Seeking to penalize Russian president Vladimir Putin for his meddling in Ukraine this summer, the US and its European allies froze Western assets of billionaire oligarchs who are personally close to Putin. They also barred Westerners from financing or even doing business with some of the Russian companies controlled by those oligarchs.
Recently, the lower house of the Russian parliament retaliated by passing a legislation that authorizes Putin to seize foreign assets in Russia and liquidate them to compensate Russians who have been harmed by the Western sanctions – i.e., Putin’s cronies. Before the legislation takes effect, it has to be passed twice more by the Duma, then passed by Russia’s upper house, and finally signed into law by Putin. So for the moment it amounts mainly to saber rattling.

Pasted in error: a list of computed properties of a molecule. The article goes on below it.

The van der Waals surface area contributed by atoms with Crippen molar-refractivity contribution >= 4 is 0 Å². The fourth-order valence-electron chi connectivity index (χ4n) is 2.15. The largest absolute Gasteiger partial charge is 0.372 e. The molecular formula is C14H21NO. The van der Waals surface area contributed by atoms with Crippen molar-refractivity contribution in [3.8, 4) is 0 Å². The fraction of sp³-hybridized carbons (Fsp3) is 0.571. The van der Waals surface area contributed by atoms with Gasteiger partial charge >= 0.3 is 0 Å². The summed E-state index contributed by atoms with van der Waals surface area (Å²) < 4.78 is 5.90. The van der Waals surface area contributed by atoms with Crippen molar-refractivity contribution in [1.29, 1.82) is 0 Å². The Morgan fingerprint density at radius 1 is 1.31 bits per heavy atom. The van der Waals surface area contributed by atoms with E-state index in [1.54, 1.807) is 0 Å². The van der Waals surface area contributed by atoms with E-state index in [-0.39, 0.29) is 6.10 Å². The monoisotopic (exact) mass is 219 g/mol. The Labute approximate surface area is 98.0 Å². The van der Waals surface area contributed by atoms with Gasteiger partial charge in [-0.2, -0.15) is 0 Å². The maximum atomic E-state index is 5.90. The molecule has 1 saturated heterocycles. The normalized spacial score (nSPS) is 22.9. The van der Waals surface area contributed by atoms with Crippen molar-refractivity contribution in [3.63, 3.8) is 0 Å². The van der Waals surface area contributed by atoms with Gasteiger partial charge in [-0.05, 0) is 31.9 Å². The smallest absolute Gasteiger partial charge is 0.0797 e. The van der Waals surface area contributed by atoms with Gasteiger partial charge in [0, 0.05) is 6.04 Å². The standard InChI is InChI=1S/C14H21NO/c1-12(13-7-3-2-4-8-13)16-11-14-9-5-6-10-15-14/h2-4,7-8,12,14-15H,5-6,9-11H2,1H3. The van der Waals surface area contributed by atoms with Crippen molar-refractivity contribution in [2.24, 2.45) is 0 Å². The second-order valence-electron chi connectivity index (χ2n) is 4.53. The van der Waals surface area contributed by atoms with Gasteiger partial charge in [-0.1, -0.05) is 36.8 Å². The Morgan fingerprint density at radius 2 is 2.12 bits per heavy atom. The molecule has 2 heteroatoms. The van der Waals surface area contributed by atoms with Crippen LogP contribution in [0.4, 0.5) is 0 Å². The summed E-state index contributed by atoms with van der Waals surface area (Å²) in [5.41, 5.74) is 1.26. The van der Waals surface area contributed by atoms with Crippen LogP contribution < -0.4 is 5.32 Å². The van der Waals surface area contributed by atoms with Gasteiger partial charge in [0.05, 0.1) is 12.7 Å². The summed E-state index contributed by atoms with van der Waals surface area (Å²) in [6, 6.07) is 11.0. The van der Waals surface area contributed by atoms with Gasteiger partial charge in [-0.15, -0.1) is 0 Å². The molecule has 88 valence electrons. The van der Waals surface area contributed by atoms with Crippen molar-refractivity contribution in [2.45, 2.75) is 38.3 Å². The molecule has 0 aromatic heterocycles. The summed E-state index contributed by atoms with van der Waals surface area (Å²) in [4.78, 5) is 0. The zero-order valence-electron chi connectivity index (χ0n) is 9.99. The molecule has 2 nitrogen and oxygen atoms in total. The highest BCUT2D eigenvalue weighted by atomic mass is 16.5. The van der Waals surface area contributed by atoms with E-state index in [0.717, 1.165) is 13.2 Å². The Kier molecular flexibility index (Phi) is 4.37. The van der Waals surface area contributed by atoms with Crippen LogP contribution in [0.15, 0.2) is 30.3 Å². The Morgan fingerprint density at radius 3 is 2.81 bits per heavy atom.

But for the moment as well, those most rattled appear to be foreign investors. Not surprisingly, foreign direct investment in Russia is slackening. If Russia actually does start seizing Western assets and selling them off (as opposed to restricting what Russia’s oligarchs can do with their foreign assets, as the West has done), Russia will become to the world financial system what Cuba became to the US when Fidel Castro nationalized all American-owned assets on his island.
That, of course, led to decades in which the only investment Cuba could attract came from the old Soviet Union. Perhaps Putin is counting on investment from Cuba to take up the slack. Good luck with that Vladimir. Of course, Putin is actually counting on investment from China, but with the slowing of that country’s economic engines, Chinese capital may be drying up as well.
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